Getting Lost in the Sea of Tracks
Searching for music these days has become a real skill. I was in a few music stores recently browsing for new tracks for an upcoming DJ gig, and I realized just how counter-intuitive the experience had become — not only because music stores are, in general, a huge mess, but also because the noise factor was so high that I just couldn’t find what I was looking for. By “noise factor,” I’m referring to the ratio of songs I found that were irrelevant to my search.
We can attribute part of this to the accessibility of music softwares today, which helped democratize electronic music by bringing production within reach for so many people. Part of it can also be blamed on the fact that launching a label has become so simple that basically anyone with the resources can start one. It might seem ironic for a music production blog to point this out, but this is the reality. I’m pretty sure that if you’re reading this, you’re someone who is dedicated to your art and is looking to really make something happen.
But how do you find your way through this wall of noise?
Consumers have more difficulty than ever finding the music they like. Scroll back in time and you’ll understand that the invention of records was to answer a simple need: to be able to play something again. Once that need was met, a lot of the innovations were centred on making the music sound better. Radio appeared later as a way of broadcasting over distances. Then, at the same time as music was becoming easier to make, the internet came along to dramatically expand its accessibility and reach, leading to an overall decrease in the quality of what’s available. The sea of music out there today is the result of this over-proliferation caused by these technological advances all converging at the same time. For the consumer faced with thousands of new songs daily, it can be very disorienting. One’s community of peers therefore become an important reference.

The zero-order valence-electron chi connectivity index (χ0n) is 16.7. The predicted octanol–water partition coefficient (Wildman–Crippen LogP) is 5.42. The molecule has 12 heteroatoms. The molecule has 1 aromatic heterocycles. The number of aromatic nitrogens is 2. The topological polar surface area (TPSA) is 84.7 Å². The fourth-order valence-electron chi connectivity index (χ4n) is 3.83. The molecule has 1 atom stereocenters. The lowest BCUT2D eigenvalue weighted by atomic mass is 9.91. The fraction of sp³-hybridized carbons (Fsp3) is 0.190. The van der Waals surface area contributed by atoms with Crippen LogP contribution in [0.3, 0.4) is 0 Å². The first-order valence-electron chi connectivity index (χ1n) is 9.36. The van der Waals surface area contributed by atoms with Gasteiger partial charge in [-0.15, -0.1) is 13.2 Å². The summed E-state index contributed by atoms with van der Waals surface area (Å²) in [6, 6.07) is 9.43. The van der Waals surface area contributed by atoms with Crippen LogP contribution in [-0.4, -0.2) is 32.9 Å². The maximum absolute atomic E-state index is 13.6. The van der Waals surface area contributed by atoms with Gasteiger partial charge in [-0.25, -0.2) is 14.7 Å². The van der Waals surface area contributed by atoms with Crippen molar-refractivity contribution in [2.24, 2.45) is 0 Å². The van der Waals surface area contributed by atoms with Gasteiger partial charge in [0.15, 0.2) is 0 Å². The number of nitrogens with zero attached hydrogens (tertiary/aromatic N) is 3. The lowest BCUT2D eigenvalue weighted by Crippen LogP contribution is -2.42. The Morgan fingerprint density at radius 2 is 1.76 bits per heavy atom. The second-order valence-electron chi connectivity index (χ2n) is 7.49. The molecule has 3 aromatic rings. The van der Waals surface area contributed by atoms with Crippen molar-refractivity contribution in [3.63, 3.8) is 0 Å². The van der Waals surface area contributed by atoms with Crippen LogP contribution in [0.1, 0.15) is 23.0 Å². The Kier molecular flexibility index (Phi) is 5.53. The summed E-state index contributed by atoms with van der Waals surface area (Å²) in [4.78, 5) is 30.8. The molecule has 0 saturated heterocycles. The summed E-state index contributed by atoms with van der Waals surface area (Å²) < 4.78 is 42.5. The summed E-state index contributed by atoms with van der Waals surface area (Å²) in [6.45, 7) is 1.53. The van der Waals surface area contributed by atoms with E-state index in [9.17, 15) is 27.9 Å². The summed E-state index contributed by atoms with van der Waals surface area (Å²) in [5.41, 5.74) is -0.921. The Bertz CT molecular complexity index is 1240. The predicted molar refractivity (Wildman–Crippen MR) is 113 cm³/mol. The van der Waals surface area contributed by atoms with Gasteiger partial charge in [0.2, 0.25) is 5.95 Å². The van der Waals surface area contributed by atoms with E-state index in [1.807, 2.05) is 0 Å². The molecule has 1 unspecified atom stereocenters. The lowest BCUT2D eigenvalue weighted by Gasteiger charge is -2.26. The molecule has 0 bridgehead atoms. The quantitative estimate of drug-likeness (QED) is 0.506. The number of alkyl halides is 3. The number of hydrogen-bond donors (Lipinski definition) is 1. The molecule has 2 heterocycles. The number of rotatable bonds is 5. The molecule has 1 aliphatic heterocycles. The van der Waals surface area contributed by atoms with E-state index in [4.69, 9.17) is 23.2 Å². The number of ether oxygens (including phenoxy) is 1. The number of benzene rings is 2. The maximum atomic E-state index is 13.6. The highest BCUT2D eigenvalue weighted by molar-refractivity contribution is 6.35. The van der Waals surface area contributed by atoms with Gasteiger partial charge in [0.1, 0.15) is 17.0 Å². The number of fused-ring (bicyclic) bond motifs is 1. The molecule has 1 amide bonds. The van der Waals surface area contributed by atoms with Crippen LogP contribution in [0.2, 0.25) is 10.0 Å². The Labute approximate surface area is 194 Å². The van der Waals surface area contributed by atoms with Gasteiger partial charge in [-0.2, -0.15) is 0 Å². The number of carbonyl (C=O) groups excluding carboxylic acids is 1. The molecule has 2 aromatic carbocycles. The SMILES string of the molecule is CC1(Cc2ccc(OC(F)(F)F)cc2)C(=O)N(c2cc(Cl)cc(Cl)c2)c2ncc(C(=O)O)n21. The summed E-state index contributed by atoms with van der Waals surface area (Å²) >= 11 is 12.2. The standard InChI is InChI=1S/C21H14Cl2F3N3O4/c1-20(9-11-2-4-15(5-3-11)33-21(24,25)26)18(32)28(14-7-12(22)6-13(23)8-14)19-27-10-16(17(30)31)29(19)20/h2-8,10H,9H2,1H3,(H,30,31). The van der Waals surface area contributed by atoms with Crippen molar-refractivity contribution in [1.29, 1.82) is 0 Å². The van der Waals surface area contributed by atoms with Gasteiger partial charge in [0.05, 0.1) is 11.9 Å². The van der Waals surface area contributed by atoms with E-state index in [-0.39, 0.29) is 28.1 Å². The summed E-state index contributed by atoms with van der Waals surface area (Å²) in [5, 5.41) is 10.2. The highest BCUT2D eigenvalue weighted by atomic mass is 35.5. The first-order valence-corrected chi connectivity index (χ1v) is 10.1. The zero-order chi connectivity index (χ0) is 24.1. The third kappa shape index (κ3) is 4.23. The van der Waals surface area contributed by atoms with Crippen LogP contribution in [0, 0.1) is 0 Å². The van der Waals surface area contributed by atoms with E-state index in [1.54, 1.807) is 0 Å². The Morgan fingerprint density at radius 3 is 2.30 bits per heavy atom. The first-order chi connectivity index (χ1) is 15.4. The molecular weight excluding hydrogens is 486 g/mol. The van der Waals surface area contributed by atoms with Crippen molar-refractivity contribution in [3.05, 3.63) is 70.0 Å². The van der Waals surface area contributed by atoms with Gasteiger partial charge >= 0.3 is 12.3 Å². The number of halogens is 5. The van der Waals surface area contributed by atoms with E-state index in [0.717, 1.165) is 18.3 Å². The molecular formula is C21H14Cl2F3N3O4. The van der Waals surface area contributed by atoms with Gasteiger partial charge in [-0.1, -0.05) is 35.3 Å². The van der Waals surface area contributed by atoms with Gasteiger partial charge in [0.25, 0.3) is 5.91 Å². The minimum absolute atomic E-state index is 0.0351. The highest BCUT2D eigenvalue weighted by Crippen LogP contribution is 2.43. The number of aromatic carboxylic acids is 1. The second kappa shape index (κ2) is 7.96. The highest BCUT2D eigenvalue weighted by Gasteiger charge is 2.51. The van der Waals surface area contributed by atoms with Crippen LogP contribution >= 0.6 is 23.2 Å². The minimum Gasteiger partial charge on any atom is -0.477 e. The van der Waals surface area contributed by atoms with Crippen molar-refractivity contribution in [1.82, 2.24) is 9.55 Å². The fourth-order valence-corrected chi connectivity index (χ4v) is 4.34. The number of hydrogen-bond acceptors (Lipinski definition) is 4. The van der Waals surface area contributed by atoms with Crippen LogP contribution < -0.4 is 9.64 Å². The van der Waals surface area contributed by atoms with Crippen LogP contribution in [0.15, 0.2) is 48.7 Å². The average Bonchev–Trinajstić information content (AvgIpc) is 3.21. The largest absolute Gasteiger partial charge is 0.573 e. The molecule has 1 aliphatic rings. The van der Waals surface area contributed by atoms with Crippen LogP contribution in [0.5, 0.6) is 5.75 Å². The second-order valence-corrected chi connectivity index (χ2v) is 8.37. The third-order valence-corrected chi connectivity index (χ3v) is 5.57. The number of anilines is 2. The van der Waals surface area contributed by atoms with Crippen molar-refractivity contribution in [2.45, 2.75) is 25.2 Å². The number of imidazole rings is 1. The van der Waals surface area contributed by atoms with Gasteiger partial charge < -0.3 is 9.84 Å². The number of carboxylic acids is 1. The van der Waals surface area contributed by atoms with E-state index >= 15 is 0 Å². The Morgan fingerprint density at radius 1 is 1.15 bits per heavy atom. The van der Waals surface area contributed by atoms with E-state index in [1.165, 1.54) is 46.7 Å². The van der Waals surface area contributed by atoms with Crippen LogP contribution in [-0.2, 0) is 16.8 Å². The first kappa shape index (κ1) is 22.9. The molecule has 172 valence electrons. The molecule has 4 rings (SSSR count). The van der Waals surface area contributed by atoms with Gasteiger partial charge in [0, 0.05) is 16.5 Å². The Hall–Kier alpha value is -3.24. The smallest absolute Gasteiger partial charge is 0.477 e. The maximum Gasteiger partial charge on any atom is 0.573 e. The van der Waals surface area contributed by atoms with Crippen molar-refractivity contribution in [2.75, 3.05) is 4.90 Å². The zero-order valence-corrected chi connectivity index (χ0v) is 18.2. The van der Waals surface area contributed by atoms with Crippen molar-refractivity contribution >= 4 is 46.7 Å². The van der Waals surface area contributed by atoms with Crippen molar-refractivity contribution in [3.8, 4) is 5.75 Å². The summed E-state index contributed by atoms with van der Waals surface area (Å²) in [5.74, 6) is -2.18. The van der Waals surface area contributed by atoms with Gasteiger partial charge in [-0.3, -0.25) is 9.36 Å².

Artists have difficulty finding appropriate labels to release their music. If you’ve overcome the technical challenges and are now hunting for a label, you might feel overwhelmed. Like I explained in a previous post, you’ll have to spend a considerable amount of time in music shops and online just trying to pinpoint which labels are a good fit for your sound. But with so little time and so many choices, finding what you’re looking for can be a huge challenge.
What seems to be missing is a hub between both parties.
So what’s the solution?
Stop searching elsewhere, rely on your network. I have a few people who I follow attentively on Spotify or Soundcloud. These guys seem to either have a great radar or amazing connections, because they’re always finding gems. I’ve been told that a great way to keep up to date is to follow as many artists as you can, and then cut out those who are idle too long or change styles abruptly. I also ask my friends who are DJs or label owners to share their recent discoveries with me every now and then, and I do the same. Very efficient.
Find influencers. Influencers are individuals who seem to be at the intersection of multiple networks, who are followed by many people and will make waves with their track picks in charts or podcasts. Each genre has its own influencers, of course. Perhaps check a site like Resident Advisor to get an idea of who they think is trending currently.